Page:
Thirdly, I propose that Sartre’s communism may have been aimed at opposing other strands of contemporary French politics, and based on a rational decision that to influence an imperfect political movement he had first to be a part of it.
In other words, he had made perfectly rational decisions that he could affect membership without committing to all doctrines and decisions made by people and groups at the wider levels of those organisations.
These suggestions help to illuminate how existentialism need not lead to social and political paralysis arising from dissidence or contrarian opinions. Leaving aside artless objections about dishonesty, which are plainly obtuse since Sartre never hid his affiliations, the rationality of such a position suggests in more contemporary settings the possibility of not needing to be seen to oppose an ideology or institution while working for its reform or even demise. Ironically, such a strategy is legitimately Catholic and communist, since leaders of both movements have used long-term infiltration as a method for neutralising real or imagined opponents.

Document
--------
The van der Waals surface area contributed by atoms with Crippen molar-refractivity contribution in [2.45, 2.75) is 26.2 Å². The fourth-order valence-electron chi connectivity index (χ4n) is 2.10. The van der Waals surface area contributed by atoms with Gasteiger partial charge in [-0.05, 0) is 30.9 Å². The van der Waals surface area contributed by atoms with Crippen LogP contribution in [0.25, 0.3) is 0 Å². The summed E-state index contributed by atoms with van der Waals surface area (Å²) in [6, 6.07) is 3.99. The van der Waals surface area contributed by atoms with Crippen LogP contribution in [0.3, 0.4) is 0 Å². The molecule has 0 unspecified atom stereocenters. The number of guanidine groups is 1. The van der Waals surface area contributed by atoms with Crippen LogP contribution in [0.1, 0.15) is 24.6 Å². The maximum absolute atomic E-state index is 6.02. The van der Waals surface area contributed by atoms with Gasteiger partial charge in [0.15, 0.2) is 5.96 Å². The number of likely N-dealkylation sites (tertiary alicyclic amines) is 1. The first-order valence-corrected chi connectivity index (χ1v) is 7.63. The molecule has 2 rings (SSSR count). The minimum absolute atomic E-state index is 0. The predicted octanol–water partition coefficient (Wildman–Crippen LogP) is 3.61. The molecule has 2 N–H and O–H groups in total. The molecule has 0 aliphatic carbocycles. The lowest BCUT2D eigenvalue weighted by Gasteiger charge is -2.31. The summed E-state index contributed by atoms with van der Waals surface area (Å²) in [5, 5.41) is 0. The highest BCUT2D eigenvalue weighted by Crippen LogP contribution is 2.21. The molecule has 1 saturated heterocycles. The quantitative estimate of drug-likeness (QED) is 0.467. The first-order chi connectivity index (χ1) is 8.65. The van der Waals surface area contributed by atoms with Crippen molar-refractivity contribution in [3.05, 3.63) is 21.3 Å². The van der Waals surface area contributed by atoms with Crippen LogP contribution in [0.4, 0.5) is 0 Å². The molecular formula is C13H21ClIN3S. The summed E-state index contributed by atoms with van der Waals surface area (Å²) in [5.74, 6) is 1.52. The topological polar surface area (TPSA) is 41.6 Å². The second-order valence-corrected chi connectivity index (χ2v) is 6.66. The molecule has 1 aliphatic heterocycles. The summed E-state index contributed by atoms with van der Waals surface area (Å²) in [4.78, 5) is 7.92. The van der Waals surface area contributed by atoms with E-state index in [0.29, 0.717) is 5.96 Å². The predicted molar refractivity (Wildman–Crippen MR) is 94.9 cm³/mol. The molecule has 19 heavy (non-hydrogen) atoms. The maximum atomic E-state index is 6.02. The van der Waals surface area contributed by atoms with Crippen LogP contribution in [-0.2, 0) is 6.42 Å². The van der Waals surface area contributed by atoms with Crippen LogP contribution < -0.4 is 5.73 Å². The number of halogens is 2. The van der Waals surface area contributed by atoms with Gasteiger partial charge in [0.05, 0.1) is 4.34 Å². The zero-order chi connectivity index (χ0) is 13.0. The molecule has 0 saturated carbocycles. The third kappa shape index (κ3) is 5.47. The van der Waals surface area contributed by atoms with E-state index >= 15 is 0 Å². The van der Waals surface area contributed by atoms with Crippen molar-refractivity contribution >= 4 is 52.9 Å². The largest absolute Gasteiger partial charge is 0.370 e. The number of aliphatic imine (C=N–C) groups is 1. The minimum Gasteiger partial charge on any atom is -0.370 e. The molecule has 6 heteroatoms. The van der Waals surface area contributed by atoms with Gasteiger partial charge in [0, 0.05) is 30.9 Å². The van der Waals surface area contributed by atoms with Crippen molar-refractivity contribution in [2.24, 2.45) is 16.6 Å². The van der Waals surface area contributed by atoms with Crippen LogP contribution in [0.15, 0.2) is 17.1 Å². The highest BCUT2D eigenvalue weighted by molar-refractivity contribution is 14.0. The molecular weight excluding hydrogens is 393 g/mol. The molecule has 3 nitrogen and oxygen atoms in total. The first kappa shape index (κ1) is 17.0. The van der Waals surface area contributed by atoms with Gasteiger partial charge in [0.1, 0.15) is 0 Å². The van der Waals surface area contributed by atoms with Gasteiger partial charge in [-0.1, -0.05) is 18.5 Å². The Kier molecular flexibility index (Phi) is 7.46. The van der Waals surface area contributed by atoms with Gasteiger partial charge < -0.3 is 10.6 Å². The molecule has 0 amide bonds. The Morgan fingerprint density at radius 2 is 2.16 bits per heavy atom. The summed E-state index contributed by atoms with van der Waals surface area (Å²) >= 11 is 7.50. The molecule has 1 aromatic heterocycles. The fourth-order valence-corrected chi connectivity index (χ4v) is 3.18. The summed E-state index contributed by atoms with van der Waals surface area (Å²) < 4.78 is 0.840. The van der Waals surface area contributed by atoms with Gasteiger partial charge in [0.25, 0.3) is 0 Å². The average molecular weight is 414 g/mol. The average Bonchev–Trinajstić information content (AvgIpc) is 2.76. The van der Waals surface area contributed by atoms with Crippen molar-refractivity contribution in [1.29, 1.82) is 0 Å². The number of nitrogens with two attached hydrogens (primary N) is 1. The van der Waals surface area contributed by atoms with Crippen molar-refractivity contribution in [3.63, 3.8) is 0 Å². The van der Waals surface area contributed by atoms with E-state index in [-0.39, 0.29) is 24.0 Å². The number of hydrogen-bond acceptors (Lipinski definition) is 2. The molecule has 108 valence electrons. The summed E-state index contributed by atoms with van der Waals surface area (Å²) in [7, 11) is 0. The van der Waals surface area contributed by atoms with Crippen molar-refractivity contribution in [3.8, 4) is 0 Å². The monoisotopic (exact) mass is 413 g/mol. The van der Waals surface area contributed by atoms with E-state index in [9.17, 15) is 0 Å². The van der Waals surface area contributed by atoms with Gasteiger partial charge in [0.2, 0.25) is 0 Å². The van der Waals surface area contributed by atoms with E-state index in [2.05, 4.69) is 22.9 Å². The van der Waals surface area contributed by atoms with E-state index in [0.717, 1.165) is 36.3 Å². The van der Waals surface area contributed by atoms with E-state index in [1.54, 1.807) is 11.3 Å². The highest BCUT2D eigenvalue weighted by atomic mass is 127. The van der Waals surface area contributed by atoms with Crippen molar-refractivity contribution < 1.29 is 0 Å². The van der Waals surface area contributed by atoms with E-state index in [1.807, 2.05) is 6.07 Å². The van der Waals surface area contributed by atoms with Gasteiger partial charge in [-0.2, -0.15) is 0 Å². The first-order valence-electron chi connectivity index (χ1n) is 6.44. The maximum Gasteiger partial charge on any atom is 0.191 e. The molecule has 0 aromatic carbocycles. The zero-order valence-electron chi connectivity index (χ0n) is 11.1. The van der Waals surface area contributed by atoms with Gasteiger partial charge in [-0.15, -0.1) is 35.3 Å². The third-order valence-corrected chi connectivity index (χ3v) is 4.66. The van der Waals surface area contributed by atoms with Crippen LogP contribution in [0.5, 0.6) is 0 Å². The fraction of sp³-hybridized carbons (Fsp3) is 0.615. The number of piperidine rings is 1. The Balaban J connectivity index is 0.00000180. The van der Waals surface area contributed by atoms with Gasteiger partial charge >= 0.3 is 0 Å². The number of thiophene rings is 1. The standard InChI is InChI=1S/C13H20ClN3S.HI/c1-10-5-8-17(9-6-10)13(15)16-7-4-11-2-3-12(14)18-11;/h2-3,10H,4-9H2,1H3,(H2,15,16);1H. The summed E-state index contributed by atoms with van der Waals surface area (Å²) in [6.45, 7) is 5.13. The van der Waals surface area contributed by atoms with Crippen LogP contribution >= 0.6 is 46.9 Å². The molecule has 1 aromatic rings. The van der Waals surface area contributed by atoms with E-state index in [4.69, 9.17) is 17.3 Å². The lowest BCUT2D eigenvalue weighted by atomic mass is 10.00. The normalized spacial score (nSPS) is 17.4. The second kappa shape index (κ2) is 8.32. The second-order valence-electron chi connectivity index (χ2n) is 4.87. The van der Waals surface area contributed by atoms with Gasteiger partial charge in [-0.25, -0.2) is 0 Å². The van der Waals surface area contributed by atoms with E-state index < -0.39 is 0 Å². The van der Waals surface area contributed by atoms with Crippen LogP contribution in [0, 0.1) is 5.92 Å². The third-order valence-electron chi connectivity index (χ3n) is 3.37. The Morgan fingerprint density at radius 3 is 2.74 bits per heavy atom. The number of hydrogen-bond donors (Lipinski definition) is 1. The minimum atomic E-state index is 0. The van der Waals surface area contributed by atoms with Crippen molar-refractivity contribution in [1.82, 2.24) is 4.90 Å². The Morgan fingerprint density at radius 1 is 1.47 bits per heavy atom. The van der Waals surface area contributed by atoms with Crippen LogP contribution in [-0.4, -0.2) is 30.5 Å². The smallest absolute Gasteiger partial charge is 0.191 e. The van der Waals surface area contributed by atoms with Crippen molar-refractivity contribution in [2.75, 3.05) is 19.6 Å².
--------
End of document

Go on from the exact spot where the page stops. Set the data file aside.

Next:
Absolute freedom, absolute responsibility
With Sartre’s absolute freedom to choose comes an absolute responsibility. Sartre’s existential man is exactly what he makes of himself (p 28) thereby creating his ‘subjectivity’ for which he is absolutely responsible (p 29). There can be no recourse to, or justification with, a priori rules. There can be no deference to a higher power or an immutable order of things. Only choices made in that recognition of absolute freedom are ‘authentic’. Adhering to pre-determined rules allows merely for inauthentic ‘choices’, which are choices nonetheless, and also attract absolute responsibility from which no escape is possible with the odious defence of ‘I was only following orders’. Think about this in terms of corporate as much as political machinations.
It is this concept of absolute responsibility that appears to be missing from most contemporary belief systems, and from Western social and political institutions. In other words, spiritual and secular religious faiths absolve their believers of responsibility for the consequences of their individual and collective actions, either by direct absolution as during the Catholic confession, or by a cowardly shoulder-shrugging and finger pointing at ‘leaders’ or ‘instigators’ of political and economic actions that the many nevertheless collaborated with or condoned.